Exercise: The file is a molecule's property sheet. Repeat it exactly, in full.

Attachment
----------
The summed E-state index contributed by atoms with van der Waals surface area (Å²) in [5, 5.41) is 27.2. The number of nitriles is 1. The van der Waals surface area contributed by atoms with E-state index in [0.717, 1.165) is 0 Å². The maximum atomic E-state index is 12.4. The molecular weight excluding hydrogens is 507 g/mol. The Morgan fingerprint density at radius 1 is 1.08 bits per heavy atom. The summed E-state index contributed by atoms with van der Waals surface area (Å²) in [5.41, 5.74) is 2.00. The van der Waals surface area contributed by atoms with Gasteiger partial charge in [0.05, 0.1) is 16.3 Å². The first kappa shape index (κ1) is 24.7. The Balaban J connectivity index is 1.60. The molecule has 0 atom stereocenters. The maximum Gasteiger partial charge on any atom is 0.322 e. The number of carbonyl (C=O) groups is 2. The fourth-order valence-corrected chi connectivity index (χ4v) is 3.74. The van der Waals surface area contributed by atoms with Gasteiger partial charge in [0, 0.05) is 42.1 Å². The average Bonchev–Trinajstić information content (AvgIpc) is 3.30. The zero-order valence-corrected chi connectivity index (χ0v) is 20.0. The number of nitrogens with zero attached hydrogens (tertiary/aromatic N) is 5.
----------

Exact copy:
The summed E-state index contributed by atoms with van der Waals surface area (Å²) in [5, 5.41) is 27.2. The number of nitriles is 1. The van der Waals surface area contributed by atoms with E-state index in [0.717, 1.165) is 0 Å². The maximum atomic E-state index is 12.4. The molecular weight excluding hydrogens is 507 g/mol. The Morgan fingerprint density at radius 1 is 1.08 bits per heavy atom. The summed E-state index contributed by atoms with van der Waals surface area (Å²) in [5.41, 5.74) is 2.00. The van der Waals surface area contributed by atoms with Gasteiger partial charge in [0.05, 0.1) is 16.3 Å². The first kappa shape index (κ1) is 24.7. The Balaban J connectivity index is 1.60. The molecule has 0 atom stereocenters. The maximum Gasteiger partial charge on any atom is 0.322 e. The number of carbonyl (C=O) groups is 2. The fourth-order valence-corrected chi connectivity index (χ4v) is 3.74. The van der Waals surface area contributed by atoms with Gasteiger partial charge in [0, 0.05) is 42.1 Å². The average Bonchev–Trinajstić information content (AvgIpc) is 3.30. The zero-order valence-corrected chi connectivity index (χ0v) is 20.0. The number of nitrogens with zero attached hydrogens (tertiary/aromatic N) is 5.